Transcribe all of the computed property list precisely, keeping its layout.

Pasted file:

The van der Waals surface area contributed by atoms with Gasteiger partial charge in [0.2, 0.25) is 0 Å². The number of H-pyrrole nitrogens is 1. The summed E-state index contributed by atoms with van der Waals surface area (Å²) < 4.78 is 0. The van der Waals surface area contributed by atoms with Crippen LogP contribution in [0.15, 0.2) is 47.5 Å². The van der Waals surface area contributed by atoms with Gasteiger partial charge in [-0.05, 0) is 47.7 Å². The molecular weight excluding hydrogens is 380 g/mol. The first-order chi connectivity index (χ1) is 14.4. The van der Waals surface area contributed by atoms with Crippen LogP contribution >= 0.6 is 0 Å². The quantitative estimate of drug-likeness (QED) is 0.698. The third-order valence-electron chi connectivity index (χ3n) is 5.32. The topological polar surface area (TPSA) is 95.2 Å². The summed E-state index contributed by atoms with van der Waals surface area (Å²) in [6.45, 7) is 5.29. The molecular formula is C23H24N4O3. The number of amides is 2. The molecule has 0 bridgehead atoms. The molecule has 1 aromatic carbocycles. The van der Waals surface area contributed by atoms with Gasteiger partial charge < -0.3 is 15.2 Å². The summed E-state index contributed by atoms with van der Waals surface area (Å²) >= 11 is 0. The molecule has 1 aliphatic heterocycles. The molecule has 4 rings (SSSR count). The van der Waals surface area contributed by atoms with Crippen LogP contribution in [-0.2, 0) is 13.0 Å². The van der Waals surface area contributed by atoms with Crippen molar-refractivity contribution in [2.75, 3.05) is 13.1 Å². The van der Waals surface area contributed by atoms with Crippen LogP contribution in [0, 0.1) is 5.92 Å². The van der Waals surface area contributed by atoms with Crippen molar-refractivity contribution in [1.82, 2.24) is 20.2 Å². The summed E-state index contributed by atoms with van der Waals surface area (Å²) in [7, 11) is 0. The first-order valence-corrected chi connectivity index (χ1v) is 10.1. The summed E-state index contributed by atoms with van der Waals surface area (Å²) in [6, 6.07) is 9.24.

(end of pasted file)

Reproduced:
The van der Waals surface area contributed by atoms with Gasteiger partial charge in [0.2, 0.25) is 0 Å². The number of H-pyrrole nitrogens is 1. The summed E-state index contributed by atoms with van der Waals surface area (Å²) < 4.78 is 0. The van der Waals surface area contributed by atoms with Crippen LogP contribution in [0.15, 0.2) is 47.5 Å². The van der Waals surface area contributed by atoms with Gasteiger partial charge in [-0.05, 0) is 47.7 Å². The molecular weight excluding hydrogens is 380 g/mol. The first-order chi connectivity index (χ1) is 14.4. The van der Waals surface area contributed by atoms with Crippen LogP contribution >= 0.6 is 0 Å². The quantitative estimate of drug-likeness (QED) is 0.698. The third-order valence-electron chi connectivity index (χ3n) is 5.32. The topological polar surface area (TPSA) is 95.2 Å². The summed E-state index contributed by atoms with van der Waals surface area (Å²) in [6.45, 7) is 5.29. The molecular formula is C23H24N4O3. The number of amides is 2. The molecule has 0 bridgehead atoms. The molecule has 1 aromatic carbocycles. The van der Waals surface area contributed by atoms with Gasteiger partial charge < -0.3 is 15.2 Å². The summed E-state index contributed by atoms with van der Waals surface area (Å²) >= 11 is 0. The molecule has 1 aliphatic heterocycles. The molecule has 4 rings (SSSR count). The van der Waals surface area contributed by atoms with Crippen LogP contribution in [-0.2, 0) is 13.0 Å². The van der Waals surface area contributed by atoms with Crippen molar-refractivity contribution in [2.75, 3.05) is 13.1 Å². The van der Waals surface area contributed by atoms with Crippen LogP contribution in [0, 0.1) is 5.92 Å². The van der Waals surface area contributed by atoms with Crippen molar-refractivity contribution in [1.82, 2.24) is 20.2 Å². The summed E-state index contributed by atoms with van der Waals surface area (Å²) in [7, 11) is 0. The first-order valence-corrected chi connectivity index (χ1v) is 10.1. The summed E-state index contributed by atoms with van der Waals surface area (Å²) in [6, 6.07) is 9.24.